Engineer George Roesch created the design for his personal vehicle
When the chief engineer left Talbot in 1916, his position with the British automaker went to 25-year-old Georges Roesch, who at age 18 had left his home in Geneva, Switzerland, to work for Automobiles Gregoire. Born to a German-born blacksmith, wagon (and later motorcar) mechanic and bicycle racer, and his French wife, Roesch immediately showed promise and Gregoire quickly moved him from the shop floor to the design and engineering office.
Soon he found himself at Renault, but then was recruited to Daimler in London. As World War I was concluding, he applied to Talbot, where his first duties were designing new aircraft engines. His single rear-seat design proposal for the Talbot A.12 was considering revolutionary, even if the car did not go into production.
But the company did produce his 14/4, according to the Beaulieu Encyclopedia of the Automobile a car with Rolls-Royce refinement, quality and performance but half the size, weight and price, for nine years. He also created a racing version, the Talbot 90, and subsequently the Talbot 105 and 110.
Roesch wanted a special car for his own use, and used the 105 as the basis for the aerodynamically stunning 1937 Talbot BI 105 Airline sedan. Talbot produced a run of fewer than 100 105s, among them some of Roesch’s favored fastback saloons. One of those Airlines is on the docket for H&H Classics’ November 15 auction at the Imperial War Museum in Duxford, England.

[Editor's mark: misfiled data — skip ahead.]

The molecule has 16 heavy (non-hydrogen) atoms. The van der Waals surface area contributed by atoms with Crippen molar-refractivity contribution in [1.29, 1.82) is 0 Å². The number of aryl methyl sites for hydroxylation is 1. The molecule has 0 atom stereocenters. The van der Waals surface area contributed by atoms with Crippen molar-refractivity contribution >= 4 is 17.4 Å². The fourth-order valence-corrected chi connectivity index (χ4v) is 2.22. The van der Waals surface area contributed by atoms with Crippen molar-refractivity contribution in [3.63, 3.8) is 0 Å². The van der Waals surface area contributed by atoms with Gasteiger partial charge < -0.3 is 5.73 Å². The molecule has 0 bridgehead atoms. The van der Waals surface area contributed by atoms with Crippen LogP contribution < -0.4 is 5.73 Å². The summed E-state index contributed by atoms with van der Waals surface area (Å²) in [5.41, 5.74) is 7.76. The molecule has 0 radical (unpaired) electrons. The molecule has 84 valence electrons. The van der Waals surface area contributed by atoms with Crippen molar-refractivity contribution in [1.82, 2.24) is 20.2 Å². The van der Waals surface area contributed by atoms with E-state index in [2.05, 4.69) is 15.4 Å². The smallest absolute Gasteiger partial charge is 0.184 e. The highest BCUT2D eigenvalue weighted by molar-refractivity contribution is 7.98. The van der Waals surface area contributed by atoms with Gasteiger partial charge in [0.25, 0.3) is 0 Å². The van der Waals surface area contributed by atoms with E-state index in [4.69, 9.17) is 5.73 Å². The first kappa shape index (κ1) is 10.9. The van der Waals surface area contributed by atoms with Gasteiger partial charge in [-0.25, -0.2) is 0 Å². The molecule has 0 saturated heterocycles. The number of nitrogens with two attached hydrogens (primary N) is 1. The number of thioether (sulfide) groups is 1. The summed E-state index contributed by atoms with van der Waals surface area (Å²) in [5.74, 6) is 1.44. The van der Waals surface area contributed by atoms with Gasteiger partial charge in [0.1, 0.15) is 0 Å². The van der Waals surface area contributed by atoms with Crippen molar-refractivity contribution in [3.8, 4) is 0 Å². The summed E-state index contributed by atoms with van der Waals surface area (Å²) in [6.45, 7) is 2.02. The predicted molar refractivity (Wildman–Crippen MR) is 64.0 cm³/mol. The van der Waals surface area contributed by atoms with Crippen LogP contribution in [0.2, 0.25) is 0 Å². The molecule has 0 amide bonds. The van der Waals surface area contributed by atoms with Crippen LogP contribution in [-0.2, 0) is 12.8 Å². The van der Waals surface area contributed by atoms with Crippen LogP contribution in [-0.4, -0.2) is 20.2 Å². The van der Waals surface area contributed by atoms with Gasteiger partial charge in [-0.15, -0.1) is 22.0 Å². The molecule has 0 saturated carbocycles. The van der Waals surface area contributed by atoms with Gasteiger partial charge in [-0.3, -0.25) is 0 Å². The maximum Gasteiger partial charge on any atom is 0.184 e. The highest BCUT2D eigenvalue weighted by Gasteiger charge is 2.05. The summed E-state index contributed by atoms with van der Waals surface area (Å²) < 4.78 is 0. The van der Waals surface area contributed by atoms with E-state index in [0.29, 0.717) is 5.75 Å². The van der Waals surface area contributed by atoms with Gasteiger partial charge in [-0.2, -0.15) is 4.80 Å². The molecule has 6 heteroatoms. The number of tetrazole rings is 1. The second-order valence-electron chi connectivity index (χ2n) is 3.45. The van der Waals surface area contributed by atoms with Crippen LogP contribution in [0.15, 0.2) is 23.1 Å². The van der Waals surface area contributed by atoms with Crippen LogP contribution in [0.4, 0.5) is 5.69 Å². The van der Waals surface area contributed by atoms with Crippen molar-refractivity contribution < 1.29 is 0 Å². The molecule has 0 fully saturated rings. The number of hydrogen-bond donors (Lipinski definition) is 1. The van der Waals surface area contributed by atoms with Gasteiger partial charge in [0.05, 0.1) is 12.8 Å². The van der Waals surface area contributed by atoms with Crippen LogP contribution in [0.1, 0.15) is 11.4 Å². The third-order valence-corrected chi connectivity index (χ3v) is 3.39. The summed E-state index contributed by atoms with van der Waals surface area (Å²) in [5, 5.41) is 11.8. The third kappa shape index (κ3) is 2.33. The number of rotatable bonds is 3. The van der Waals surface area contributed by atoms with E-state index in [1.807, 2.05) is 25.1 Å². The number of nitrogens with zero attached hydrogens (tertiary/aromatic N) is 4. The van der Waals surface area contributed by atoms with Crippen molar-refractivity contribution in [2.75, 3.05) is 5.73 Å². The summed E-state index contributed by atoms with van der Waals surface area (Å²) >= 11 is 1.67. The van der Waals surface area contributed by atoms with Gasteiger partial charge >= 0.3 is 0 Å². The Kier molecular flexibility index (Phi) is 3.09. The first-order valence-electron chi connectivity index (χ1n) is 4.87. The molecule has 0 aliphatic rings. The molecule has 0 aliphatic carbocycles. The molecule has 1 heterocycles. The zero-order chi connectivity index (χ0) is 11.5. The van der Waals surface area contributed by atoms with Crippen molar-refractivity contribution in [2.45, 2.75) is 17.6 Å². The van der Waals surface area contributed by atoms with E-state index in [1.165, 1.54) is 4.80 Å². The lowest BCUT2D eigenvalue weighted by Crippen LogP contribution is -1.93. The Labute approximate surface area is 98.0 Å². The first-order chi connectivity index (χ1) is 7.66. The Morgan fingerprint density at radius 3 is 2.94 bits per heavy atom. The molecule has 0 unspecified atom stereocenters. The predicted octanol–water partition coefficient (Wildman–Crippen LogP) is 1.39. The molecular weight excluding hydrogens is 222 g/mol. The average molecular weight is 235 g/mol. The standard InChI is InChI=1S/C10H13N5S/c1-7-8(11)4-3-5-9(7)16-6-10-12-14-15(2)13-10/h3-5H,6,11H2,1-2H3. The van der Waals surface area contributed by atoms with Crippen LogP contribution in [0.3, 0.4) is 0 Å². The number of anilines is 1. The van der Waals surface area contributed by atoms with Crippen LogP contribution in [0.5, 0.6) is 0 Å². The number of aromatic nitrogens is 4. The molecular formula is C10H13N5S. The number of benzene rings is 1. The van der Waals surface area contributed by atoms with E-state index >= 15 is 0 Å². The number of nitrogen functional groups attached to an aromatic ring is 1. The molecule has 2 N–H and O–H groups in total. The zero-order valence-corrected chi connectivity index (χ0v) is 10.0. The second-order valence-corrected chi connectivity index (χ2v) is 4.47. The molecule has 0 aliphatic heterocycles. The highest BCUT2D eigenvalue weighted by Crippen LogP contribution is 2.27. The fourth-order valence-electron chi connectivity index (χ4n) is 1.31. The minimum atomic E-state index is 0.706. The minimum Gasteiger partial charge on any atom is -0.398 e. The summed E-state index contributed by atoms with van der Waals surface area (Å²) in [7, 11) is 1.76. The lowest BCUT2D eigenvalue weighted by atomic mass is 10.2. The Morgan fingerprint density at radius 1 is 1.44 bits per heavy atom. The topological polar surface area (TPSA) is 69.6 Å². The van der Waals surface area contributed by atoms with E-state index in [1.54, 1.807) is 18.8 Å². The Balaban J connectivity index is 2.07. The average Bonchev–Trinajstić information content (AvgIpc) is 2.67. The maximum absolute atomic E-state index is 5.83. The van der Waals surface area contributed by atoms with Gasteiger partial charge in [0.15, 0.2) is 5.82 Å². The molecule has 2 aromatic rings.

The pre-auction estimate of £20,000 to £30,000 ($26,000 to $40,000) doesn’t reflect the car’s rarity, but the fact that it’s a restoration project that stalled in the 1980s.
H&H reports that the car’s 3.0-liter inline 6-cylinder engine was overhauled some 30 years ago by specialist Arthur Archer, and that several parts were re-chromed at that time. The auction house also notes that the parts needed to complete the restoration appear to be included with the vehicle.
The car has semi-elliptic leaf-spring suspension with Luvas adjustable shocks and large-diameter drum brakes. The engine is linked to a Wilson pre-selector transmission.
“This fascinating project has been in the current ownership for the past eight years following its acquisition from Birmingham coachbuilder Jack Castle,” Nick Lumby, H&H Classics senior specialist, is quoted in the auction house news release. “The vendor has now reluctantly decided that family commitments will prevent him from lavishing the time and attention required to restore the car.
“We are informed that much work was carried out in the 1980s including an engine overhaul by Arthur Archer (never run since and free) and a refurbishment of the pre-selector gearbox. The suspension and braking system were also attended to, whilst much of the brightwork has been replated.
“The vendor believes almost all parts needed accompany the car together with a Swansea V5C, two old buff logbooks and a history file containing two original handbooks and information from Archers.
“One of just a tiny handful of survivors, DLP 937 represents a rare opportunity for the discerning Talbot enthusiast.“